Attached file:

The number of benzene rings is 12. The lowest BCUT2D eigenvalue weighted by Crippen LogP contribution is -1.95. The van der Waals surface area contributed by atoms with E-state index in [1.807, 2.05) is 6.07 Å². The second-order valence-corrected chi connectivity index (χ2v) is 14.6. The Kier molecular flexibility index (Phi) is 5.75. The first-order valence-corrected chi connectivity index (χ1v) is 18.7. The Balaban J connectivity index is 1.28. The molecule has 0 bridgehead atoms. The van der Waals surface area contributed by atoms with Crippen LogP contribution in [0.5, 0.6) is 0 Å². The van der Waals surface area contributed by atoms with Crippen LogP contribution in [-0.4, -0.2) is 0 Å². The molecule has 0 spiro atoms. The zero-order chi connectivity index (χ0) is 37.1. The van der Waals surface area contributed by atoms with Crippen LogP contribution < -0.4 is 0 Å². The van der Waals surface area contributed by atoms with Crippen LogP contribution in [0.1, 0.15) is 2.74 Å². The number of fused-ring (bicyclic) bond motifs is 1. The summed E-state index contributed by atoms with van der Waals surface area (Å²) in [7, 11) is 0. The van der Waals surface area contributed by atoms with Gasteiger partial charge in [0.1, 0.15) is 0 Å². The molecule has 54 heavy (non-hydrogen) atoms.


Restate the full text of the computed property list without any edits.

The number of benzene rings is 12. The lowest BCUT2D eigenvalue weighted by Crippen LogP contribution is -1.95. The van der Waals surface area contributed by atoms with E-state index in [1.807, 2.05) is 6.07 Å². The second-order valence-corrected chi connectivity index (χ2v) is 14.6. The Kier molecular flexibility index (Phi) is 5.75. The first-order valence-corrected chi connectivity index (χ1v) is 18.7. The Balaban J connectivity index is 1.28. The molecule has 0 bridgehead atoms. The van der Waals surface area contributed by atoms with Crippen LogP contribution in [0.5, 0.6) is 0 Å². The van der Waals surface area contributed by atoms with Crippen LogP contribution in [-0.4, -0.2) is 0 Å². The molecule has 0 spiro atoms. The zero-order chi connectivity index (χ0) is 37.1. The van der Waals surface area contributed by atoms with Crippen LogP contribution < -0.4 is 0 Å². The van der Waals surface area contributed by atoms with Crippen LogP contribution in [0.1, 0.15) is 2.74 Å². The number of fused-ring (bicyclic) bond motifs is 1. The summed E-state index contributed by atoms with van der Waals surface area (Å²) in [7, 11) is 0. The van der Waals surface area contributed by atoms with Gasteiger partial charge in [0.1, 0.15) is 0 Å². The molecule has 54 heavy (non-hydrogen) atoms.